Dominic Grieve On Faith And His Political Career

Christianity and Brexit were amongst the topics discussed at a well-attended event at St Nicks


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A great many people turned out on a cold winter’s evening (Sunday 27th Jan) to listen to Dominic Grieve talk about his faith and his political career. The talk was part of the Conversational Evensong events organised at St Nicholas Church.

He spoke about how he came to his faith after his confirmation at Westminster School and has been attending Church ever since. He chose three hymns for the evening. The first one “Father hear the prayer we offer” he sings as he goes walking. He talked about his love of climbing mountains (which he felt removed the fear of death), sometimes with his two sons and sometimes on his own.

The reading he chose was Luke 6 Ch. 27, which he felt describes in essence the attitude Christians should take towards their enemies. (Love your enemies and don’t take revenge). This had great resonance for me too, as it was as a result of that passage after my confirmation at Westminster School that I became a conscientious objector.

Dominic talked about how he followed in his father’s footsteps and became a barrister. After his pupillage he concentrated on advocacy and criminal work. His interest in politics started at University and afterwards he became a Councillor. Then came “a revolution in my life” as a seat suddenly became available and very soon he was elected as an MP. Christianity plays a big part in his beliefs. He said he had to question the ethics of intervening in Kosovo and Syria. He also stressed the need to keep a sense of humour. He soon progressed up the ladder and became a shadow minister, and then shadow attorney general. When the Conservatives got into power he became the attorney general.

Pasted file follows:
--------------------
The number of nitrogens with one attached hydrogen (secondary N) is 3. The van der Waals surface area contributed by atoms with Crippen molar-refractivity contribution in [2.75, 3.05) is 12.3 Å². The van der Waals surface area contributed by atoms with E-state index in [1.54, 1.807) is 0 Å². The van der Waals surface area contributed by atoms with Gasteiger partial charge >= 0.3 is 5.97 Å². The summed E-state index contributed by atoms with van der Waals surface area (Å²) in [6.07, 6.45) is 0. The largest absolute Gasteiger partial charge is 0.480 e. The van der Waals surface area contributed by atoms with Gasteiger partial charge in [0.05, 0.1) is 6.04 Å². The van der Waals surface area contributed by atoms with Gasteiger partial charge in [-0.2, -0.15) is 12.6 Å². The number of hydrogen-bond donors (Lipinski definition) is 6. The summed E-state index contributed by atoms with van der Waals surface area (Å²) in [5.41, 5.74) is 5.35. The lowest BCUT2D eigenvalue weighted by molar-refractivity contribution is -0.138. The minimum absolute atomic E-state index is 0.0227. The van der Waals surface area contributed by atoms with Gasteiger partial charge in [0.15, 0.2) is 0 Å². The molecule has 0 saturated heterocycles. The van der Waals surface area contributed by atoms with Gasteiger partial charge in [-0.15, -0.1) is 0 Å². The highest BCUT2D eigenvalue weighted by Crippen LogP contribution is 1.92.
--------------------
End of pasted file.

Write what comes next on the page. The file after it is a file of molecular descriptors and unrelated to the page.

When asked his favourite piece of music he said it was “The Black Bear” (the pipe tune played on return to barracks of a Scottish Regiment). He said that he would whistle this on leaving his house in the morning. Most unusually, he then whistled this tune, quite brilliantly, to us all! He received a rousing round of applause. He went on to say that he would frequently whistle when he climbed mountains. His favourite hymn was “The Apple Tree”, which we all enjoyed singing.
Dominic’s favourite item was a match holder given to him by his wife, Caroline. When he went to speak at a girl’s school he had this in his pocket and the girls asked if he had a lucky charm and he produced this. After his talk to the girls, the headmistress berated him. She said they were trying to persuade the girls not to believe in lucky charms!!

Dominic’s favourite prayer is the prayer for Parliament, which is said there every day. This prayer asks that politicians should never lead the country through love of power or for unworthy ideals. Dominic’s ideals are certainly very Christian. He ended by elaborating on his earlier comments about loving your enemies and felt this is particularly applicable at the moment over the arguments on Brexit. He answered various questions from the audience.

As I left the Church a couple of people said to me “Wouldn’t he be a good Prime Minister?” He certainly would.

Many thanks to Fr. Simon for arranging another inspiring and fascinating evening.

Simon Rodway

January 28, 2019

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